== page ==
I had three days to make the video as the song wasn’t decided on as a single until the last minute. A boy named Frank who lives across the street from me came to mind for the part of the boy, this was a main character so for a kid who is not an actor and is still at school I knew it may be difficult to get parental permission. I went over to his house and introduced the idea. It was not deflected as badly as I had anticipated. I had worked with Frank before (kind of) when I made a dumb-ass documentary about a cardboard box house we made. He was very charismatic, and willing to act. He knows my music and the song ‘Problems’ very well. We spoke about it and he was down.  There were several other parts to cast, the mother and father, lawyers… I also needed a house that wasn’t my mother’s. My mother’s house has appeared in more of my films than I can remember and for this film to be the same would have been easier, but unauthentic and cheap of me.  I asked Oli James, my tour manager and the only adult I know if I could film at his house and he sorted it out, he sorts everything out. I phoned a couple of actors I’d worked with before and asked if they could turn up on the Sunday and act in a short I was making. They said yes. All the ‘in house’ stuff I shot on day one and the ‘Frank walking down the street’ I shot later that night on the road behind my mother’s house. I got my brother Fletch to reverse the car up the street with suction mounts for the camera on the front – I did like 20 takes and had to give him petrol money. Oli James came to the rescue again when I realised I didn’t know any other full grown adults who could play lawyers, so yeah he got a serious casting credit! My uncle Kevin was the judge. He had the most acting experience as he used to do a ton of extra work; he was on the Bill and stuff. I had no crew except a good mate of mine Rosie Hillier who helped me lug all my gear from one end of Totnes to the other. I stayed up and edited it that night and that was it. I thought it went well. I’ll have the ‘making of’ up on Youtube soon.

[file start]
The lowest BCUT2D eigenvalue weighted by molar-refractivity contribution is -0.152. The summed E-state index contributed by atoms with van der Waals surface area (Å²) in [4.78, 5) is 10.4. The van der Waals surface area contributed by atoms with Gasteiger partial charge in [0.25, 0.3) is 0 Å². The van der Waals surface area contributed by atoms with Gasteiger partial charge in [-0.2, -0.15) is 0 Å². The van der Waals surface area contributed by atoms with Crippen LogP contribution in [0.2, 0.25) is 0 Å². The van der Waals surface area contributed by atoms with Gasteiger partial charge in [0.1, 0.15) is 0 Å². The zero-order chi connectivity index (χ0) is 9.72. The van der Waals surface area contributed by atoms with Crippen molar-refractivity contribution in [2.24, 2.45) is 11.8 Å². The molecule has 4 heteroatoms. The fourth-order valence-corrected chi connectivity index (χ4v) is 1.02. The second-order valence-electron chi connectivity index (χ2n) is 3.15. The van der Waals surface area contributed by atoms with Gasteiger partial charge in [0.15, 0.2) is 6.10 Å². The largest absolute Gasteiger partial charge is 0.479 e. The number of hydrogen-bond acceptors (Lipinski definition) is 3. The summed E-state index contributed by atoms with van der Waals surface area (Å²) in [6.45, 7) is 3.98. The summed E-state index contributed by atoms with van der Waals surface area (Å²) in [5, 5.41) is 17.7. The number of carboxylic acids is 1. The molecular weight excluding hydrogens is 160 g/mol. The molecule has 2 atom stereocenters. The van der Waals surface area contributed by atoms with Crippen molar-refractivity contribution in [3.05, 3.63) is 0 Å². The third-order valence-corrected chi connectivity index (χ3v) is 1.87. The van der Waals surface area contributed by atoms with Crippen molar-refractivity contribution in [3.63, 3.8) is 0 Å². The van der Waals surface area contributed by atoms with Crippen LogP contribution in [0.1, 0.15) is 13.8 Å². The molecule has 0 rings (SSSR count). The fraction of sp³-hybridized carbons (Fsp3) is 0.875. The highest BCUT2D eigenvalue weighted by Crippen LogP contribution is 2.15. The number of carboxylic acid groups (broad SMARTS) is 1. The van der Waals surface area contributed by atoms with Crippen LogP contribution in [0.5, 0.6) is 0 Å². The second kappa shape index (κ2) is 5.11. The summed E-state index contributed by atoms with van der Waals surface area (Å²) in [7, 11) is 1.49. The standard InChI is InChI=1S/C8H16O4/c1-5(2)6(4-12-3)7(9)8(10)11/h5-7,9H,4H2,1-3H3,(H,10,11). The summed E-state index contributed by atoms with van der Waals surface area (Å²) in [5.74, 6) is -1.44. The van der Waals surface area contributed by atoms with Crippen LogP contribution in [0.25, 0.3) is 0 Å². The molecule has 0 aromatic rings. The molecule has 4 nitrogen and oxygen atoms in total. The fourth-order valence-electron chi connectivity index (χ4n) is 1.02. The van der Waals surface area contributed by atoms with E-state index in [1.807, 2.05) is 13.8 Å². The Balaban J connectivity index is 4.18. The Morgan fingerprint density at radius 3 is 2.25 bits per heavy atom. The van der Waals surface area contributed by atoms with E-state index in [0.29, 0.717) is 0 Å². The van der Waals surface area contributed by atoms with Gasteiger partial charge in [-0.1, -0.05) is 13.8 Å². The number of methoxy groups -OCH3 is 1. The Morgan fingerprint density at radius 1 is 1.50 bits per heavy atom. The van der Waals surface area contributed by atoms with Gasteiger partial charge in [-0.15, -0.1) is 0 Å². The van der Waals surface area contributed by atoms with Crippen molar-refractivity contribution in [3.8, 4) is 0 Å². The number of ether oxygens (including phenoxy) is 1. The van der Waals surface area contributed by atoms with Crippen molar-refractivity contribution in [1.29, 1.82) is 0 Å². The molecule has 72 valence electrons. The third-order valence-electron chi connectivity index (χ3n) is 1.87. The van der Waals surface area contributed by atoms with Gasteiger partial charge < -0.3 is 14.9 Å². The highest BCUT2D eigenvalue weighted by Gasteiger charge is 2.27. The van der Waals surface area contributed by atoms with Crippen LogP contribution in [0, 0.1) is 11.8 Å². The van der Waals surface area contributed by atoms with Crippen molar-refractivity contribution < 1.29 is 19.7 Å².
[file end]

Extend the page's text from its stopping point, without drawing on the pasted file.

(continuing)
A lot is made of the fact that you’re only 19.  Are you speaking to people in the same age-range or are you hoping to appeal to a wider audience? 

Yes, a lot of the time, because middle aged men and teenaged boys have everything in common. People are universal, and even if a song doesn’t ‘apply’ to you, it can still be an education of what things are like for other people of a different type. Sometimes it’s my job to make sure something can be understood my many. Others I don’t care. The ones who get it, get it. The ones who don’t might like the riff.
Although you’re just releasing your debut album have you thought about what you’d like to do next? Your prolific back-catalogue suggests you’re the kind of artist who is always looking to the next project. 

Well, album three is done, as are many to come. I just need to get that shit out! I have a bunch of short films I’m currently working on, and more planned, including one film I’m directing about a guy whose 20 but has barely seen daylight ‘cos his mum’s a mental case who blames him for a car accident that killed his father many years ago. He lives in the naughty room (which is a bathroom) with blocked up windows. Some students from Bournemouth Uni are gonna be working on it with me. I need to cast some parts still though. And I’m still just recording songs generally. I guess I’ll just skip between the two until my potential as a Jedi is realised! Yeah, just music, movies and acting basically…
If I came to see you live, I wouldn’t know quite what to expect…

Bad vocals, fewer instruments than on the album, bad sound, depending on the sound man, some interesting guitar solos on my part, awkward between-song banter, sweat, and multiple genres of music I guess!
I would definitely buy the album first personally…

‘Problems’ video:

Angela Slater